Eureka Machines: Remain In Hope – album review
Eureka Machines ‘Remain In Hope’ (Wrath Records, via Pledge Music)
As anyone who’s been exposed to their previous albums or gigs will know, Eureka Machines are one of those rare bands who seem incapable of writing anything other than highly catchy pop rock anthems. You know, the sort you wish you heard when you turn on the radio. The sort you wish that you could write. The one that’s in your head as you wake up, but you can never really nail down and bring to life.
Third album ‘Remain In Hope’, their first using Pledge Music, builds on their previous two, taking band and listener to the giddy heights that only talent and an attention to detail can bring. The songs are even catchier, the production richer without losing their edge, and the ideas more varied. And you still haven’t heard it? Shall we begin?
‘Good Guys Finish Last’ opens the album in glorious style. A gentle, almost Lennonesque intro builds into a song for the underdogs. “Insolvent, disappointment, not sure I’d stand employment” almost feels like an ending, but this is the sound of a band standing together, the last gang in town.
Next up is ‘Pop Star’, the song that’s been wedged in my brain since seeing the now award-winning video on YouTube. It sums up the band; not taking themselves seriously, but serious about the songs. “Who, in possession of all their relevant faculties, would actually WANT to be a pop star?” writes Chris Catalyst in the liner notes. With a poke at the dire reality of standing in the talent show queue “for the fifty seventh time”, this has more pop hooks than any such programme could dream of.
‘Love Yourself’ is an ode to just that. No, you’re making your own smutty jokes here. If only we could treat ourselves better; “you’re just a shadow of your future self”. Optimism and hope set to another earworm of a tune. I LOVE this song.
‘Getting Away’ was written when Chris was 15. The guitars and harmony vocals soar. On this evidence, I hope he’s kept every scrap of paper from that era. About men and sheds, apparently. Simple, effective and insistent.
‘Affluenza’ has the intelligent pop credentials of Honeycrack, and the legend that is Willie Dowling has had a hand in providing strings, keyboards and his customary magic across the album. They suit each other well. Berating the homogenisation of art and general lack of risk-takers out there, whilst never losing sight of the melody.
‘Believe In Anything’ could possibly be a side one closer on vinyl. Almost mantra-like, it asks the listener to question what they are fed as absolute truth. Be informed, find the truth yourself. The ending has a whiff of Cardiacs about it; clearly a very good thing.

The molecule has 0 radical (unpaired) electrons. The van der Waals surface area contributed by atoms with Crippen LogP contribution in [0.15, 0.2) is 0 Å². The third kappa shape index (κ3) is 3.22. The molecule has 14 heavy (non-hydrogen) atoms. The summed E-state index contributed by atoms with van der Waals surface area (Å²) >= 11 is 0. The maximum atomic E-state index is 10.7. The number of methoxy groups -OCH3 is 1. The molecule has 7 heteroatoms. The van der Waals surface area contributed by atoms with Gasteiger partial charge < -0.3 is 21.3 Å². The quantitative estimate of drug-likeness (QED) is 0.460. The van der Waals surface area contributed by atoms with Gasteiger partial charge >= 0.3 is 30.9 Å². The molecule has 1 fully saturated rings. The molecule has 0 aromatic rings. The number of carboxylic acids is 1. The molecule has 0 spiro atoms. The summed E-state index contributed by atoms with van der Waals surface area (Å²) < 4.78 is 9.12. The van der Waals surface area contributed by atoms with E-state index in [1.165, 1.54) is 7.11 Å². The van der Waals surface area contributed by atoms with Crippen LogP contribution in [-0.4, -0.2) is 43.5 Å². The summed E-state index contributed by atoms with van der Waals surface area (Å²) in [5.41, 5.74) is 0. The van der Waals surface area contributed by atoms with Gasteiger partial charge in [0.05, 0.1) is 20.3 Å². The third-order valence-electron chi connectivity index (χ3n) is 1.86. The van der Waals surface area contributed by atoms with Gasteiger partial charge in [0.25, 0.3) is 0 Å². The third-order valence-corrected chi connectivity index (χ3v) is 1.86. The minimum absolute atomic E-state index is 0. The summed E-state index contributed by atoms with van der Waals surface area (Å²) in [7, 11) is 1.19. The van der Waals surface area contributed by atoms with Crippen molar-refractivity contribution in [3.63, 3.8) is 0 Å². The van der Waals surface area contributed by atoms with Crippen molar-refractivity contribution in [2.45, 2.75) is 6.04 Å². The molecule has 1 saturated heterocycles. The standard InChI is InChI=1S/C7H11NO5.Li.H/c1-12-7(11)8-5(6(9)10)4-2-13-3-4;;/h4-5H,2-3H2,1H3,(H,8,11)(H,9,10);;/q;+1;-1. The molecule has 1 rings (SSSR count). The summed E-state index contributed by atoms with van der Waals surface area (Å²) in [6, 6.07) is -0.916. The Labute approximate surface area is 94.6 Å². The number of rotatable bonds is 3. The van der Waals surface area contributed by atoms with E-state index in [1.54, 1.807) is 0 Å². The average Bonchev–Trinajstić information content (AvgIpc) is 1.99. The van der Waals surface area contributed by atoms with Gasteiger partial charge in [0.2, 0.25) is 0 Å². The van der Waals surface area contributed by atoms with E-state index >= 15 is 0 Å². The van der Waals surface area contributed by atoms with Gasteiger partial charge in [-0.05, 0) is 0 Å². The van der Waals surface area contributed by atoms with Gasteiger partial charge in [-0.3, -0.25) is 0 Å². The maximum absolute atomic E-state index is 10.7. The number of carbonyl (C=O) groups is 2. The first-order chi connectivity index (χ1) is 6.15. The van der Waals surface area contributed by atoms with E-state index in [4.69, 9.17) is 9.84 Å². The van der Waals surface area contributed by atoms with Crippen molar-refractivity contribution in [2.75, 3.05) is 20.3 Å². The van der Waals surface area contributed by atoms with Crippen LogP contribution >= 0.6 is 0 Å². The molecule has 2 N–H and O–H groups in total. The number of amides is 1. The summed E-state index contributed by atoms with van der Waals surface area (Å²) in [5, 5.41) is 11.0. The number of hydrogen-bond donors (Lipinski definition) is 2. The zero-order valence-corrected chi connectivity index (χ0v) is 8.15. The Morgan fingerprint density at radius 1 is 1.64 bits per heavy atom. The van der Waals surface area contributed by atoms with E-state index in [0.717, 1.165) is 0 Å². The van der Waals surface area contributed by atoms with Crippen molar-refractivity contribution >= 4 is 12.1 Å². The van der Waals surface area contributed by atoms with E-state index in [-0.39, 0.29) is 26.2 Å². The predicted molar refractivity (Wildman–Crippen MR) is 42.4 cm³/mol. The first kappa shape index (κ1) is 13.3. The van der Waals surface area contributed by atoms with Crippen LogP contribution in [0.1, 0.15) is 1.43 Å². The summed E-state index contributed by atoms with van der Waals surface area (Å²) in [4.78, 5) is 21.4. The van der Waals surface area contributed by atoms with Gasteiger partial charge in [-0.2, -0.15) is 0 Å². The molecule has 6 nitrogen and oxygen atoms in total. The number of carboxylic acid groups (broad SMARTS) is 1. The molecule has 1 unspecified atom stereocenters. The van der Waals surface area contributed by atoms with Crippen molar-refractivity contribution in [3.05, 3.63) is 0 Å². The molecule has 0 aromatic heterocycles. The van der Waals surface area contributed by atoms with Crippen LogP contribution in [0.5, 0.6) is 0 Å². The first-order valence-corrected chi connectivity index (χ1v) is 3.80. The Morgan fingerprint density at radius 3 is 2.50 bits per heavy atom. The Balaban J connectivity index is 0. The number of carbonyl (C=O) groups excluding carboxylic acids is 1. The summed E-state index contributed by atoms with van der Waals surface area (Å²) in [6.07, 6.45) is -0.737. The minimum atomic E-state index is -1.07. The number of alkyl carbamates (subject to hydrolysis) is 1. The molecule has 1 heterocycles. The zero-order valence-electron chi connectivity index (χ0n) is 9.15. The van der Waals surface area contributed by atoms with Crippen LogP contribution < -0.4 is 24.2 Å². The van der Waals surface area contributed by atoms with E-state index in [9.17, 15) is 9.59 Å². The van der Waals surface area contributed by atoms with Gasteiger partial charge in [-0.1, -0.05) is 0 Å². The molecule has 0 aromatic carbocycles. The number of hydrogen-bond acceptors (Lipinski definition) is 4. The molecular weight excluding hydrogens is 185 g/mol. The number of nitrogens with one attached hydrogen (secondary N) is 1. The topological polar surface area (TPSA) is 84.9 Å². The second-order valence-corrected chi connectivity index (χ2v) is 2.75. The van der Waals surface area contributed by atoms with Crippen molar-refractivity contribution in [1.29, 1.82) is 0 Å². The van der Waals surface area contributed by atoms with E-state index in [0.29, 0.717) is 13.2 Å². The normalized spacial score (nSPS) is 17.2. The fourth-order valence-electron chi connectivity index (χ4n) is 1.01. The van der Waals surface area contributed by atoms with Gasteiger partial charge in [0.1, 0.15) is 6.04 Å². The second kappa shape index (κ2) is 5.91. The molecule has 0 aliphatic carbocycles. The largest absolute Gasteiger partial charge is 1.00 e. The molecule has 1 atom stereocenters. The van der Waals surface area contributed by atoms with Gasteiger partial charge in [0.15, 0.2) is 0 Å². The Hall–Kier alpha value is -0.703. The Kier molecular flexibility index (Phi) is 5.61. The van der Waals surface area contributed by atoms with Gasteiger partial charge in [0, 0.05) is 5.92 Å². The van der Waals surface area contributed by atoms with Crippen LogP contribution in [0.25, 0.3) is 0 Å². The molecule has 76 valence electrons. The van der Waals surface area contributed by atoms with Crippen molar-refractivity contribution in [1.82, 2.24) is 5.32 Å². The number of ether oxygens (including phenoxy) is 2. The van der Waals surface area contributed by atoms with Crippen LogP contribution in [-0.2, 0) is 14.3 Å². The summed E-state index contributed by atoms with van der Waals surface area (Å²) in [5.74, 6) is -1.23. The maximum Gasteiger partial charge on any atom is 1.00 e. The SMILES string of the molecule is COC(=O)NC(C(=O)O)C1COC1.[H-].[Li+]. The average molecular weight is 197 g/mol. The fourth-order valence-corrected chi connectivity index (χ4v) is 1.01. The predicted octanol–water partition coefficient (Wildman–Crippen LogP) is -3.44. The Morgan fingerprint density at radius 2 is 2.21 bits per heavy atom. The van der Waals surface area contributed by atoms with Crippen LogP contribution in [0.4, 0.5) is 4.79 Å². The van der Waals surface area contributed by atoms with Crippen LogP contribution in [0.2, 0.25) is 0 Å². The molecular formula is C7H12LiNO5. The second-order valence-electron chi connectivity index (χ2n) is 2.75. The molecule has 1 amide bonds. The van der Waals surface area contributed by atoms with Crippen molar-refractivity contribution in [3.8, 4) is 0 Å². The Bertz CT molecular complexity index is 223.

So, in my mind at least, on to side two. ‘None Of The Above’ is another insistent riff, with horns in a Rocket From The Crypt style. “Don’t be the silent majority” state the liner notes. When every decision we make seems pointless, it urges you to keep thinking, and to be true to what you believe. Or, you could just jump around the kitchen to it. I like doing both.
‘Wish You Were Her’ is a simpler song, at first glance. Wishing you were with someone else, the notes state that it’s about “wishing you were with less tedious people”, rather than simply escaping a relationship. When I first heard this song on their Pledge-only acoustic album, I wasn’t sure it fitted, but on the full electric album, it’s really become a grower. It benefits from the lushness of the production.
‘Living In Squalor’ starts with a verse which wouldn’t be out of place in The Wildhearts; another positive sign of Chris Catalyst’s varied career. Once again, there’s a hint of Honeycrack’s melodies, but it still manages to sound like Eureka Machines. “I’ve got champagne dreams, but lemonade pockets”, they find time to give respect to Chas and Dave’s song writing skills of social commentary. Quite right.
‘Break Stuff’ has a timely quote to “Thatcher’s children’s children” and the love of hit-and-hope, lottery inspired dreams. Set to an increasingly beautiful tune, it becomes an anthem at the irony of rioting as protest against having few prospects. The piano-led ending is gorgeous.
And so it closes with ‘Eternal Machines’, and I’ve already used ‘anthem’. Damn! This is a fabulous way to end your album. It reminds me of so many great albums, in that the band have created something quite special and timeless. This is part thank you to the followers, part band philosophy of standing strong in the face of indifference. “We sing the songs that nobody sings”; Eureka Machines sing the songs that I, for one, wish I could write. In an ideal world, this would be what you hear on the radio.